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SMIDS: Social Media-Induced Delusional Syndrome

by Charles Carreon
July 25, 2012

A new mental disease for the Internet age is proposed for inclusion in the Diagnostic Manual of Mental Disorders: Social Media-Induced Delusional Syndrome (“SMIDS”).  While tentative in its observations, this proposal has a legitimate basis in anecdotal evidence, and discusses the risks of attempting treatment of SMIDS-sufferers.

The primary subjective characteristic of SMIDS is the sensation of power gained from being part of a large, anonymous group of social media participants.  By “anonymous,” we do not mean that a person who declares their identity cannot be suffering from SMIDS; rather, we mean that due to the large number of people joined in a Social Media Mob (“SMob”), each individual experiences the safety of relative anonymity.  By “the safety of relative anonymity,” we mean the sense of security derived from the knowledge that there are so many participants in a SMob that it’s highly unlikely any one of them will suffer negative consequences due to their conduct.

The primary objective characteristic is the tendency to focus on an object of hatred (the “ObHat”), which intensifies as the number of SMob-participants grows, manifesting in antisocial cyber-behavior.   Like members of a street mob who ordinarily manifest no criminal characteristics, yet become capable of flinging bricks and mortar and engaging in random violence when gathered in large numbers, members of a SMob may engage in behavior atypical of their usual behavior patterns.  Such behaviors may range from online postings of sadistic wishes that the ObHat should suffer misfortune such as career failure and painful death, sending hate mails bearing similar ill-wishes to the ObHat, sending physical packets of disgusting materials such as offal to the Obhat, and directing Denial of Service Attacks towards websites associated with the ObHat.

The delusory character of the sense of power experienced by the SMIDS-sufferer can be easily discerned, and has tautalogical roots.  In point of fact, the ObHat is unlikely to suffer anything like the severe sentences pronounced upon her by the Smob, unless of course the ObHat falls victim to Social Media-Induced Self Hate (“SMISH”). The massed expression of ill wishes by a SMob is thus similar to the effects of primitive curses among the aborigines — dangerous if taken at face value, survivable otherwise.  Hence, the expression of ill wishes by SMIDS-sufferers are referred to as Cybercurses.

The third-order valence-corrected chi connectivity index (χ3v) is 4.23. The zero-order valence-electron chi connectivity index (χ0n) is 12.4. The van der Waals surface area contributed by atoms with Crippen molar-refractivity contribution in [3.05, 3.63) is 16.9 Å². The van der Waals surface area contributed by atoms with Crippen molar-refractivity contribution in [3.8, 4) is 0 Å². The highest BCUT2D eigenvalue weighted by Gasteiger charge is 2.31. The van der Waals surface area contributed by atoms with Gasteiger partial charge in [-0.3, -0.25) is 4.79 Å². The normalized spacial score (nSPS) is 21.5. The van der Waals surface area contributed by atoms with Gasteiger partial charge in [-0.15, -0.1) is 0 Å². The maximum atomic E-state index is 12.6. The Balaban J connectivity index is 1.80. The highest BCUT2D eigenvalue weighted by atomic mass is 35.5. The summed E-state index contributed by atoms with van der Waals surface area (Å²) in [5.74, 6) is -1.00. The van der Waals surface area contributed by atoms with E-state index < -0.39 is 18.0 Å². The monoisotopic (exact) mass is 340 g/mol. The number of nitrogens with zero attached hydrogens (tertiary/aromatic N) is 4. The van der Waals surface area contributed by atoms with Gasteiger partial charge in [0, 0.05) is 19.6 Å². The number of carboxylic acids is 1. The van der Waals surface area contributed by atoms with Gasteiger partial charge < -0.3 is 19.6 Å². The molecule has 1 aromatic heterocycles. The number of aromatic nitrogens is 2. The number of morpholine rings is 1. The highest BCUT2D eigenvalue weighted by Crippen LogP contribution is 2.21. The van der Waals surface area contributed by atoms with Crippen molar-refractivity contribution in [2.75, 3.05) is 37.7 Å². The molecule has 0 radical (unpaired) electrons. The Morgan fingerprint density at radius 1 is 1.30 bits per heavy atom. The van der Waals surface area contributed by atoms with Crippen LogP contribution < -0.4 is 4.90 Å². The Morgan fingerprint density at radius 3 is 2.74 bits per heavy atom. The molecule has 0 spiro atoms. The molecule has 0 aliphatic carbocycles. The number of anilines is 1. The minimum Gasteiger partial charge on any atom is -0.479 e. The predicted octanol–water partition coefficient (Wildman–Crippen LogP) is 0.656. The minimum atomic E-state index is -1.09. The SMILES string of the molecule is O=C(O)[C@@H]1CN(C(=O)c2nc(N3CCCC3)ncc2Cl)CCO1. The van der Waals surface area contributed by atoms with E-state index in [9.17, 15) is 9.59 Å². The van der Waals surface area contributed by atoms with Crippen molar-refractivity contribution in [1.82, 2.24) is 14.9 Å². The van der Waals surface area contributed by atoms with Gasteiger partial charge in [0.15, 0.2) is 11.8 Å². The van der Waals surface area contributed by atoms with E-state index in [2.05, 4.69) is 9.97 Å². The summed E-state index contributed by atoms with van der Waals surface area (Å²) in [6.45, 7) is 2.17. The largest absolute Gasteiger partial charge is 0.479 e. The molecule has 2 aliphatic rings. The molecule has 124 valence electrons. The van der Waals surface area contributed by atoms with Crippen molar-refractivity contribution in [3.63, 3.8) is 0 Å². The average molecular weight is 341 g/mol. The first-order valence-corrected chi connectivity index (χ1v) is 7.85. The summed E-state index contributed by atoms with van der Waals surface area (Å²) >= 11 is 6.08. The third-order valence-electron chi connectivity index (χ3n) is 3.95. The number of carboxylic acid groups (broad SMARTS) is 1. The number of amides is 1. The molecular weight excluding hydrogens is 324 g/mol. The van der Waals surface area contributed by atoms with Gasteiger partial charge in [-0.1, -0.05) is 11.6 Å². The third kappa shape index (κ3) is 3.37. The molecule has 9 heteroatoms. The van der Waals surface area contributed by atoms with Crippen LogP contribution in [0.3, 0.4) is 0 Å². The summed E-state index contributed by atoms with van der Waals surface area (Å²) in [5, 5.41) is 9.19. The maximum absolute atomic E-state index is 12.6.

Common battle cries flying from the spittle-flecked lips of SMIDS-sufferers are “we are the Internet,” and “Google never forgets.”  Such cri de couer reveal the roots of the delusion. The roots of the power delusion lie in the SMIDS-sufferer’s fear that in fact, he is powerless.  The roots of the corollary delusion that the SMob can destroy the object of hatred by the objective force of massed Cybercurses are an attempt to curb the anxious feeling that participating in Social Media is in fact meaningless.

For ObHats victimized by SMIDS-deluded SMobs, the experience can be painful and shocking; however, unless the ObHat decays into SMISH, their suffering is transient and non-pathological.  The same cannot be said for all those who suffer from SMIDS.  Although at first, joining in SMob behavior may trigger only transient episodes of acute SMIDS, unnoticed by anyone besides the ObHat and the SMob,  like other forms of Social Media dysfunctions, an addictive cycle often forms that leads to chronic SMIDS, with pathological characteristics that beg for treatment.

At present, the occurrence of Social Media induced dysfunctions is in its infancy, and the only known treatment modalities appear to be removal of the initiating stimulus, i.e., turning off the Internet.  However, for persons who have come to believe that they “are the Internet,” turning off the Internet would be the equivalent of suicide, and thus unthinkable.  Were any outsider to attempt to forcibly remove them from the Internet, the chronic SMIDS-sufferer would likely react with violent rejection and excuse-making behavior.  Excuse-making would generally take the form of self-righteous expressions that the SMob merely wants to make a better world, and that the ObHat du jour is a genuine danger to the welfare of all.

For those in the helping professions dealing with SMIDS, and for human resources professionals who encounter SMIDS in the workplace, the first avenue of approach should be indirect.  The serious danger, of course, is that anyone who confronts a SMIDS-sufferer with their conduct may find themselves turned into an ObHat, with all of the risky consequences associated therewith.  A manager confronting a SMIDS-sufferer about lost productivity in their employment might wake up to find themselves the focus of a plethora of SMob attacks: fake Twitter accounts proclaiming that the ObHat must now disclose that they are transsexual, bogus Facebook pages embracing extremist ideologies, and an email box with new messages proclaiming things like: “Welcome to the Jihad, and Peace be upon you brother.  Thank you for signing up for our Peshawar-based online training program in anti-drone warfare.”